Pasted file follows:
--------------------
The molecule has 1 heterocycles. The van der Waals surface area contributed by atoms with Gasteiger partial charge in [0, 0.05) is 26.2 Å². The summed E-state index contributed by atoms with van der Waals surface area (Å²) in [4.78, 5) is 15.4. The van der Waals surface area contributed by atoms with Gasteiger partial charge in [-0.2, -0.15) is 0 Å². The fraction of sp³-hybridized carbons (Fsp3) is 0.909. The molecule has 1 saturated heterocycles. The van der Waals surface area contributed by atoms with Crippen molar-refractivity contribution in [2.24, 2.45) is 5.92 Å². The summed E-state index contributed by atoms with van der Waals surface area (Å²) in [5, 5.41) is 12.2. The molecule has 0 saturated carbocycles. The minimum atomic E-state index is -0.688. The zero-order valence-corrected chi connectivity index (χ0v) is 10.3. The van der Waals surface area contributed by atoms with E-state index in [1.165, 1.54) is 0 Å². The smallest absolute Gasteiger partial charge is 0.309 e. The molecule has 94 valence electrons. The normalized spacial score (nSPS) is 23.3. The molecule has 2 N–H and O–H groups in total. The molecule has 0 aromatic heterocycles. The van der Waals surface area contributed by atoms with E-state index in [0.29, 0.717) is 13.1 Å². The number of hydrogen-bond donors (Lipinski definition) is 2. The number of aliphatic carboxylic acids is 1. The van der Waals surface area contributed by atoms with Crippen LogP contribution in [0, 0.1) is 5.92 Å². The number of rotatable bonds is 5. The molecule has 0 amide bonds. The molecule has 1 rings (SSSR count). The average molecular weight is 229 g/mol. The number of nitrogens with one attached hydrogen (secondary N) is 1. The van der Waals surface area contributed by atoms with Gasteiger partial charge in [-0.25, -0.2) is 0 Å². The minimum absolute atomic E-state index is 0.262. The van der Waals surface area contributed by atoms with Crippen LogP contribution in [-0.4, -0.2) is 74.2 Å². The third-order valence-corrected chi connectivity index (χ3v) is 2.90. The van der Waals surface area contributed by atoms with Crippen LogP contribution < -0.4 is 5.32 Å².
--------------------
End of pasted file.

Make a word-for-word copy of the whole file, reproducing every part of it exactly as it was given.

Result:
The molecule has 1 heterocycles. The van der Waals surface area contributed by atoms with Gasteiger partial charge in [0, 0.05) is 26.2 Å². The summed E-state index contributed by atoms with van der Waals surface area (Å²) in [4.78, 5) is 15.4. The van der Waals surface area contributed by atoms with Gasteiger partial charge in [-0.2, -0.15) is 0 Å². The fraction of sp³-hybridized carbons (Fsp3) is 0.909. The molecule has 1 saturated heterocycles. The van der Waals surface area contributed by atoms with Crippen molar-refractivity contribution in [2.24, 2.45) is 5.92 Å². The summed E-state index contributed by atoms with van der Waals surface area (Å²) in [5, 5.41) is 12.2. The molecule has 0 saturated carbocycles. The minimum atomic E-state index is -0.688. The zero-order valence-corrected chi connectivity index (χ0v) is 10.3. The van der Waals surface area contributed by atoms with E-state index in [1.165, 1.54) is 0 Å². The smallest absolute Gasteiger partial charge is 0.309 e. The molecule has 94 valence electrons. The normalized spacial score (nSPS) is 23.3. The molecule has 2 N–H and O–H groups in total. The molecule has 0 aromatic heterocycles. The van der Waals surface area contributed by atoms with E-state index in [0.29, 0.717) is 13.1 Å². The number of hydrogen-bond donors (Lipinski definition) is 2. The number of aliphatic carboxylic acids is 1. The van der Waals surface area contributed by atoms with Crippen LogP contribution in [0, 0.1) is 5.92 Å². The number of rotatable bonds is 5. The molecule has 0 amide bonds. The molecule has 1 rings (SSSR count). The average molecular weight is 229 g/mol. The number of nitrogens with one attached hydrogen (secondary N) is 1. The van der Waals surface area contributed by atoms with Gasteiger partial charge in [-0.25, -0.2) is 0 Å². The minimum absolute atomic E-state index is 0.262. The van der Waals surface area contributed by atoms with Crippen LogP contribution in [-0.4, -0.2) is 74.2 Å². The third-order valence-corrected chi connectivity index (χ3v) is 2.90. The van der Waals surface area contributed by atoms with Crippen LogP contribution < -0.4 is 5.32 Å².